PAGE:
NPR announced Wednesday it will no longer post content on Twitter, after the social media company led by Elon Musk last week applied a label on NPR’s account reading “State-affiliated media” — a designation that was previously reserved for outlets controlled by governments in authoritarian countries.
“The platform is taking actions that undermine our credibility by falsely implying that we are not editorially independent,” NPR said in a statement. “We are not putting our journalism on platforms that have demonstrated an interest in undermining our credibility and the public’s understanding of our editorial independence.”
Over the weekend, the social media platform updated the label on NPR’s main Twitter account to “Government-funded media,” a term that again doesn’t accurately reflect the nonprofit media organization’s funding.
Twitter defines “government-funded media” as “outlets where the government provides some or all of the outlet’s funding and may have varying degrees of government involvement over editorial content.”
NPR receives slightly less than 1% of its annual operating budget from the U.S. government, and is editorially independent.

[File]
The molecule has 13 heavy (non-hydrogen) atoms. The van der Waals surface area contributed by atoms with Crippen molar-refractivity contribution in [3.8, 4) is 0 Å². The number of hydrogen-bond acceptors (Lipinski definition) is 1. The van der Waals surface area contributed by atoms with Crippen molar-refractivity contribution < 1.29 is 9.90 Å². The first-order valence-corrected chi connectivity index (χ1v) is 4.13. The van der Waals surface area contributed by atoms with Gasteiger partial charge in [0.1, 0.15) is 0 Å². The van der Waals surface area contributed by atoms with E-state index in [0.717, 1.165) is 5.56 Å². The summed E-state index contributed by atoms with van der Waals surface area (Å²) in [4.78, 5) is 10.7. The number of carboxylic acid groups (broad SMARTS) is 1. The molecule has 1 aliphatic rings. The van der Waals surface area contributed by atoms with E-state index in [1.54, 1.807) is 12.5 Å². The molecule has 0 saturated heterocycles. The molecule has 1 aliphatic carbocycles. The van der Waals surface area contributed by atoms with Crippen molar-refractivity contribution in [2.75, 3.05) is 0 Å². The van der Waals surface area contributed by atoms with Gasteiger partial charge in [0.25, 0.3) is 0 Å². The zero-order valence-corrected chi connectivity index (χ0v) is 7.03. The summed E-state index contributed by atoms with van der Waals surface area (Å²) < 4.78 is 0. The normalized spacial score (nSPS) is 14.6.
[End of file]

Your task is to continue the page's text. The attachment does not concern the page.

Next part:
NPR is now prompting its followers to keep up with its content by subscribing to its newsletters and app, or simply by following it on other social media platforms.
NPR CEO John Lansing said he has lost faith “in the decision-making at Twitter,” and clarified that the company would not immediately return to the platform even if Musk chose to remove the label altogether.
“I would need some time to understand whether Twitter can be trusted again,” Lansing told NPR in an interview.
The BBC, which is funded by a license fee paid for by the British public, also has the “Government-funded media” tag displayed on its main Twitter account. In an interview with the network Tuesday, Musk said he would update the labels for both the NPR and BBC accounts to “Publicly funded.”
“We’re trying to be accurate,” Musk said.
The change has yet to take effect.
Musk’s takeover of Twitter has been chaotic and marred by various controversies involving news organizations. Musk on Sunday removed the verification badge of The New York Times after being told the outlet doesn’t plan to pay a monthly subscription fee. He said the newspaper shares “propaganda.”
This is a developing story. Please check back for updates.